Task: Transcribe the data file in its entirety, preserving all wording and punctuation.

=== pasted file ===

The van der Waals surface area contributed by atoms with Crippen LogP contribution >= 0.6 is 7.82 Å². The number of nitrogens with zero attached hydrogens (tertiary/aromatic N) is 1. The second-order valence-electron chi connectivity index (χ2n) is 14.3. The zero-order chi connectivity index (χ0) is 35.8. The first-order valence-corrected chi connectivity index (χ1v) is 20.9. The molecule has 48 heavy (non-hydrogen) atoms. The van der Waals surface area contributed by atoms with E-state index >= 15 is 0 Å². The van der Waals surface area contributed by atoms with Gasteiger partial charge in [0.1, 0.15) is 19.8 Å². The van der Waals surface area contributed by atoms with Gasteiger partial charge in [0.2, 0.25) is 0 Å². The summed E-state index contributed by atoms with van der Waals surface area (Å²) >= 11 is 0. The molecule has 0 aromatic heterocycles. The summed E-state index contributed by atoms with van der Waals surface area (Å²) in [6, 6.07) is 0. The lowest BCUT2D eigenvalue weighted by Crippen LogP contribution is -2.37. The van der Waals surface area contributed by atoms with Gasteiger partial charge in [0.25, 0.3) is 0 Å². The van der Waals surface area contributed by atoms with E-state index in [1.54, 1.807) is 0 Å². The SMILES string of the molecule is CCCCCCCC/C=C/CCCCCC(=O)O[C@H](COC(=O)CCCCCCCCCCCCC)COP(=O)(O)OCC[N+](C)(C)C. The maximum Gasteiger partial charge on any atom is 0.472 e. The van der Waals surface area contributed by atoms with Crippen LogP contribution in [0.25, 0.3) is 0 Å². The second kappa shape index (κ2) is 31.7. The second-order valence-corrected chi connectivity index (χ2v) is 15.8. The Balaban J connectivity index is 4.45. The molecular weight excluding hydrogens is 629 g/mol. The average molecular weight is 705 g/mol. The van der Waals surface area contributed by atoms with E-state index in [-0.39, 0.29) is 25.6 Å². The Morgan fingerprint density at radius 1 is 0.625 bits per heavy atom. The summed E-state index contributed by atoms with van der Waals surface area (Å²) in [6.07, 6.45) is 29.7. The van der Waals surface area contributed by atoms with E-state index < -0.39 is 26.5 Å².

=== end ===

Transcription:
The van der Waals surface area contributed by atoms with Crippen LogP contribution >= 0.6 is 7.82 Å². The number of nitrogens with zero attached hydrogens (tertiary/aromatic N) is 1. The second-order valence-electron chi connectivity index (χ2n) is 14.3. The zero-order chi connectivity index (χ0) is 35.8. The first-order valence-corrected chi connectivity index (χ1v) is 20.9. The molecule has 48 heavy (non-hydrogen) atoms. The van der Waals surface area contributed by atoms with E-state index >= 15 is 0 Å². The van der Waals surface area contributed by atoms with Gasteiger partial charge in [0.1, 0.15) is 19.8 Å². The van der Waals surface area contributed by atoms with Gasteiger partial charge in [0.2, 0.25) is 0 Å². The summed E-state index contributed by atoms with van der Waals surface area (Å²) >= 11 is 0. The molecule has 0 aromatic heterocycles. The summed E-state index contributed by atoms with van der Waals surface area (Å²) in [6, 6.07) is 0. The lowest BCUT2D eigenvalue weighted by Crippen LogP contribution is -2.37. The van der Waals surface area contributed by atoms with Gasteiger partial charge in [0.25, 0.3) is 0 Å². The van der Waals surface area contributed by atoms with E-state index in [1.54, 1.807) is 0 Å². The SMILES string of the molecule is CCCCCCCC/C=C/CCCCCC(=O)O[C@H](COC(=O)CCCCCCCCCCCCC)COP(=O)(O)OCC[N+](C)(C)C. The maximum Gasteiger partial charge on any atom is 0.472 e. The van der Waals surface area contributed by atoms with Crippen LogP contribution in [0.25, 0.3) is 0 Å². The second kappa shape index (κ2) is 31.7. The second-order valence-corrected chi connectivity index (χ2v) is 15.8. The Balaban J connectivity index is 4.45. The molecular weight excluding hydrogens is 629 g/mol. The average molecular weight is 705 g/mol. The van der Waals surface area contributed by atoms with E-state index in [-0.39, 0.29) is 25.6 Å². The Morgan fingerprint density at radius 1 is 0.625 bits per heavy atom. The summed E-state index contributed by atoms with van der Waals surface area (Å²) in [6.07, 6.45) is 29.7. The van der Waals surface area contributed by atoms with E-state index < -0.39 is 26.5 Å².